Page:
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Too Few Young Adults Treated For Alcohol, Drug Problems: Study

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More than one in five young adults in the United States (7 million) need treatment for alcohol or illicit drug use, but only 7 percent of them receive treatment at a specialty facility, says a federal government study released Monday.

Those levels have remained relatively stable since 2002, said the Substance Abuse and Mental Health Services Administration (SAMHSA) study of 2007 data from a national survey of 22,187 adults ages 18 to 25.

"Substance use disorders are preventable and treatable yet we continue as a nation to allow the lives of 1 in 5 young people and their families be torn apart by substance abuse," SAMHSA Acting Adminstrator Eric Broderick said in a news release. "As a nation we must redouble our efforts to prevent substance abuse in the first place and ensure treatment is available to those in need."

The study also found that 96 percent of young adults who needed, but didn't receive, treatment for substance-use problems didn't believe they needed help.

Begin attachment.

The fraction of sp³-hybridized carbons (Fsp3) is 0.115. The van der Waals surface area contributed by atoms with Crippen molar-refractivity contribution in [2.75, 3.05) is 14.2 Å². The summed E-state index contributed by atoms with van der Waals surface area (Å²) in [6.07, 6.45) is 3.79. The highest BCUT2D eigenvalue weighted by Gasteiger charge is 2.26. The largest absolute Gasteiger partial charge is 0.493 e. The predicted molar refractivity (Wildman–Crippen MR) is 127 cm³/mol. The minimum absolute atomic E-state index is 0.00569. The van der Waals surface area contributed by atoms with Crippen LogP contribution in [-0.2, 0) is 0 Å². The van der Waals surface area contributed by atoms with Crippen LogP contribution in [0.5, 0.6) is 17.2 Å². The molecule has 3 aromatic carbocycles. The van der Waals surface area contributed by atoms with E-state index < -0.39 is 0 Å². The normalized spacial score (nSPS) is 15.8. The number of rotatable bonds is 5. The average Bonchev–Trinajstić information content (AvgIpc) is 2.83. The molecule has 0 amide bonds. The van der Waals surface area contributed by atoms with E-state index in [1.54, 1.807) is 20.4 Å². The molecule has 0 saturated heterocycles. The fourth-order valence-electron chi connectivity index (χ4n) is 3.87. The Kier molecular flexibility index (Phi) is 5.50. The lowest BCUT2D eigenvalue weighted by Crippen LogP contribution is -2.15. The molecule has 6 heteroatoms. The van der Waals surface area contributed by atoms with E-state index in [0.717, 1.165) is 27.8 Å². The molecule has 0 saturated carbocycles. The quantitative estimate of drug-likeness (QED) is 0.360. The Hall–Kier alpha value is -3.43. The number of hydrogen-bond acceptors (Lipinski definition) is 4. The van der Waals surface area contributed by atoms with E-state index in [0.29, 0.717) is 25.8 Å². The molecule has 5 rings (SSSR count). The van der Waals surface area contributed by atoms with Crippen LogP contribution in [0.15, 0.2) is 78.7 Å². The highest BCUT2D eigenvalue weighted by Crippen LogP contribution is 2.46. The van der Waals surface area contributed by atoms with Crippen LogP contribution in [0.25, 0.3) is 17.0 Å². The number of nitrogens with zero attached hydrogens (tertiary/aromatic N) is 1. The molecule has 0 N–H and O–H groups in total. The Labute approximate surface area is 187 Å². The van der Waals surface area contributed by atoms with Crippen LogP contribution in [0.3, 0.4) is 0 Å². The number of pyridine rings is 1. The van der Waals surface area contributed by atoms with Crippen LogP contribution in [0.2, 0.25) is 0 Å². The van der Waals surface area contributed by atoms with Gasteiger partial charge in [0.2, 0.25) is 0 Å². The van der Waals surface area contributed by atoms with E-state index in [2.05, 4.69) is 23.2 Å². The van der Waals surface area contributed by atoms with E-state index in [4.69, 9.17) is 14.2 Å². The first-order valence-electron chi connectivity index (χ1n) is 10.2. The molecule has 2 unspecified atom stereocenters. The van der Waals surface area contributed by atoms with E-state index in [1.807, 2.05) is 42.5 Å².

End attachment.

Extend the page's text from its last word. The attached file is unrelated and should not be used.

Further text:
Among the other findings from the 2007 data:

- Among young adults, 17.2 percent needed treatment for alcohol disorders in the past year, 8.4 percent for illicit drug disorders, and 4.4 percent for both alcohol and illicit drug disorders.

- Young adults covered by Medicaid/Children's Health Insurance Program (CHIP) were more than three times as likely as those with private insurance to receive treatment for alcohol or illicit drug use in a specialty facility -- 13.2 percent vs. 4 percent.

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